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By Admin | May 4, 2005

Great science-fiction is not about special effects – it is all about special writing. Indeed, the most compelling science-fiction productions are those with screenplays that challenge the morality and complacency of the viewers (think of “The Twilight Zone” and the original “Star Trek” series). Even the low-tech (by today’s standards) 1977 “Star Wars,” with its obvious inspiration from the cheesy Flash Gordon/Buck Rogers serials of the 1930s, is eons away from the later Episodes One and Two with its surplus of CGI and its deficit of interesting characters and dialogue.

As we drift into a summer season where big-budget sci-fi (with its multi-million-dollar effects) promises to reign, let’s give a fast cheer to a tiny sci-fi movie which achieves much more mileage on a shoestring budget: Hal Hartley’s “The Girl from Monday.” Yes, Hal Hartley. He’s not exactly a sci-fi name, to be certain, but his new film is pure and undiluted sci-fi with its richly textured and endlessly wise storytelling skills.

“The Girl from Monday” takes place in New York of a not-too-distant future. Society has been taken over by Triple M (Major Multimedia Monopoly), which advocates the concept of consumer priorities while actually creating an uber-conformist dictatorship. Free choice and personal autonomy has become taboo. Even spontaneous sexual intercourse is illegal, an all sexual acts need to be registered in accordance with a government plan in which monetary point values are provided to the fornicators.

Somewhere in the midst of this is Jack Bell, who works for the advertising agency that helped bring Triple M to power. Jack is a secret leader of the Counter Revolution, a movement of ragtag membership and goals. His chief operative is a h***y 17-year-old who manages to seduce one of Jack’s colleagues, getting her arrested and sentenced to two years hard labor “teaching high school” (in this future world, schools are so dangerous that only convicts get to provide lessons!).

If that’s not enough, there is the eponymous character: an alien who literally falls from the heavens and lands in the ocean. The alien takes the best possible human form imaginable (Brazilian model Tatiana Abracos), but she runs the risk of being seized by Triple M’s army. Jack has to hide her in his apartment and give her a crash course on how to be an alien.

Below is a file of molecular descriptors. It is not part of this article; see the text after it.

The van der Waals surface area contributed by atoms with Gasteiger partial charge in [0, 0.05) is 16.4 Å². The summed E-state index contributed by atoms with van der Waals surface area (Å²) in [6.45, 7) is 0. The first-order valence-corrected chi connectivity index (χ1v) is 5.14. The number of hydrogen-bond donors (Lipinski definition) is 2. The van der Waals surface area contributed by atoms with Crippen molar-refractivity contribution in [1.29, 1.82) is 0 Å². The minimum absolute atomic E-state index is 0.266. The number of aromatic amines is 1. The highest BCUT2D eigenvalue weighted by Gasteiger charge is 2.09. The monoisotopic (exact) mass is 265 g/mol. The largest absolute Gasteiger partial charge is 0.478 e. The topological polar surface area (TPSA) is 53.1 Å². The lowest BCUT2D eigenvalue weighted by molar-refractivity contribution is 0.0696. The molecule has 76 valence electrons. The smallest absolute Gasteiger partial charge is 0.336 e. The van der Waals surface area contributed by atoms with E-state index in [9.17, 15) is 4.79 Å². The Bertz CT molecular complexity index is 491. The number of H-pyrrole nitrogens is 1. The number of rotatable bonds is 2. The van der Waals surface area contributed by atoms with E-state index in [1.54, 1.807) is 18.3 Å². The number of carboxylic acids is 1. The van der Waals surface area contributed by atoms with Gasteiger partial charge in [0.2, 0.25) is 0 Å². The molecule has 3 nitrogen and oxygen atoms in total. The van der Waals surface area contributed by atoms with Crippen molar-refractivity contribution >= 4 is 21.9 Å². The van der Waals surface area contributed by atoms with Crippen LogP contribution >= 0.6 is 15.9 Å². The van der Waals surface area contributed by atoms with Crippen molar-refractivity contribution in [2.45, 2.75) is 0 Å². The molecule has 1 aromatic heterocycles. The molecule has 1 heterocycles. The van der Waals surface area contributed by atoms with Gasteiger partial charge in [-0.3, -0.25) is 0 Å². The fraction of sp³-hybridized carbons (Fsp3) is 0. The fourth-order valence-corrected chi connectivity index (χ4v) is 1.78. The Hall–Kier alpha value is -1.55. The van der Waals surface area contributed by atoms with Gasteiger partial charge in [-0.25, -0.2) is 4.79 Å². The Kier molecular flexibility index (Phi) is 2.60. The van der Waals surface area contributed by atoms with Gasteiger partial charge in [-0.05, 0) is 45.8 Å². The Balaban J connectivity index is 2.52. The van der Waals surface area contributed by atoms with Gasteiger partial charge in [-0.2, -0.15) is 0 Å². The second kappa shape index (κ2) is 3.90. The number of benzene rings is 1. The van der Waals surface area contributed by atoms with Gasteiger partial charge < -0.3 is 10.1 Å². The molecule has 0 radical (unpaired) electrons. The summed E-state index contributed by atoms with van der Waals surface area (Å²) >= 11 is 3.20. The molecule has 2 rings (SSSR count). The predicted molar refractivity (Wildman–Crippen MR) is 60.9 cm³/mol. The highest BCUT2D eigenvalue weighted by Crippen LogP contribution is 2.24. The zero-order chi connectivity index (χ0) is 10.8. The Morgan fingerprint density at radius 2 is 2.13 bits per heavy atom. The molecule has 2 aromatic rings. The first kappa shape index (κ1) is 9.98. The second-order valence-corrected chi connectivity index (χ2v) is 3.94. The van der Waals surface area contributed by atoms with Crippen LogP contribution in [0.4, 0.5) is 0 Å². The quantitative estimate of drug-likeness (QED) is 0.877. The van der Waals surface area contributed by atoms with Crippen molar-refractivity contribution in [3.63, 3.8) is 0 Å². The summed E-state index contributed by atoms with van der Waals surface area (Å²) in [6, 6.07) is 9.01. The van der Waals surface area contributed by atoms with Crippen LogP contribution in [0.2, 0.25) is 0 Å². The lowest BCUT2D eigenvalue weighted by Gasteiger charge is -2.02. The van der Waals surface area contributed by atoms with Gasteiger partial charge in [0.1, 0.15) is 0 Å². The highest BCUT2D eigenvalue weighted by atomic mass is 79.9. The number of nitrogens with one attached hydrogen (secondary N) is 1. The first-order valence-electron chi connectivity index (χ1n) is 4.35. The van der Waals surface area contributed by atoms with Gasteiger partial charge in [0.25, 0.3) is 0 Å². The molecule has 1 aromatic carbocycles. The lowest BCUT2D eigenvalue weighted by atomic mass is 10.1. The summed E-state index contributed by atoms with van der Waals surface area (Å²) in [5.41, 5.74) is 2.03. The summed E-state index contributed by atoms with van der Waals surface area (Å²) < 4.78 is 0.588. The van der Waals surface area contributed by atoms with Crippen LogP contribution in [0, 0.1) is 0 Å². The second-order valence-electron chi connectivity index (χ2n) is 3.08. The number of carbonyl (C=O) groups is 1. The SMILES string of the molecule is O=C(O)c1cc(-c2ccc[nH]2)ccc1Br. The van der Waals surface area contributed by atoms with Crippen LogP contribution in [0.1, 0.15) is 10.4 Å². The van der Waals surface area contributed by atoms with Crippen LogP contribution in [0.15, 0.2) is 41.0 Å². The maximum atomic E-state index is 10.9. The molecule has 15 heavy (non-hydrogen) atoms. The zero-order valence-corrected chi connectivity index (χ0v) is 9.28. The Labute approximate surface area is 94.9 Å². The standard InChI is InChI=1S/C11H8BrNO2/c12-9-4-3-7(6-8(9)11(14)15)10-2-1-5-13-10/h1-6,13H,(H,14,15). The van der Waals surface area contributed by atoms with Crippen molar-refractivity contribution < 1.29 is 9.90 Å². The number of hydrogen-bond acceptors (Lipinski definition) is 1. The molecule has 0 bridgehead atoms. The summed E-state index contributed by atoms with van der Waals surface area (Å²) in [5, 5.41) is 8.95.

“The Girl from Monday” recalls elements of “THX 1138,” “Alphaville,” “1984,” “The Man Who Fell to Earth,” “Fahrenheit 451” and Antero Alli’s 1995 sci-fi videofilm “The Drivetime.” Yet Hartley, in fashioning a future where individualism and emotion are stifled in favor of irresponsible consumerism and government-enforced conformity, creates a work with more than a few parallels to today’s American society. In this age of arrogant government and a population bullied into not questioning how things are being run, it feels as if “The Girl from Monday” is not so much a work of fantasy as a funhouse mirror shining at contemporary Americana.

And this is where the film scores brilliantly. There is no need for complex camera trickery, sound manipulation, or any other celluloid sleight-of-hand. Outside of a couple of soldiers with souped-up uniforms and weapons, “The Girl from Monday” is very contemporary in its look and feel. People drink diner coffee in cheap cups, ride bicycles down traffic clogged streets, gobble pills from yellow-tan pharmacy bottles, and gab on cell phones. But when there are slight distortions in the norm (whether books are banned, or free expression is criminalized, or even making spontaneous sex a crime), then things go out of bounds in regard to reality. But how far out of bounds are they, really? Hartley imagines a future where Thoreau is banned, but in certain parts of the American South there is huge pressure to keep Darwin from school children. Hartley’s film imagines a film where those who protest against authority are jailed – remember the protests against the Republican National Convention in New York last year? And while sex is not a crime in America, state legislatures don’t want people of the same sex to be joined in marriage. Does this sound like science fiction?

“The Girl from Monday” is blessed with a great ensemble, lead by Bill Sage as Jack Bell (exuding a Robert Mitchum-worthy insouciance), Sabrina Lloyd as the ad executive “sentenced” to teach high school, Leo Fitzpatrick as the teenage operative/sex machine (a hilarious character, given the actor is so very ordinary in appearance and mannerisms), and of course the aforementioned Tatiana Abracos (who enters the film falling into the ocean in full frontal nudity – now that’s my idea of an alien invasion!).

I’ve not seen “Revenge of the Sith” or “War of the Worlds” or the other sci-fi stuff on tap for the summer, but so what? In my book, “The Girl from Monday” is sci-fi at its best. What a great, great movie!

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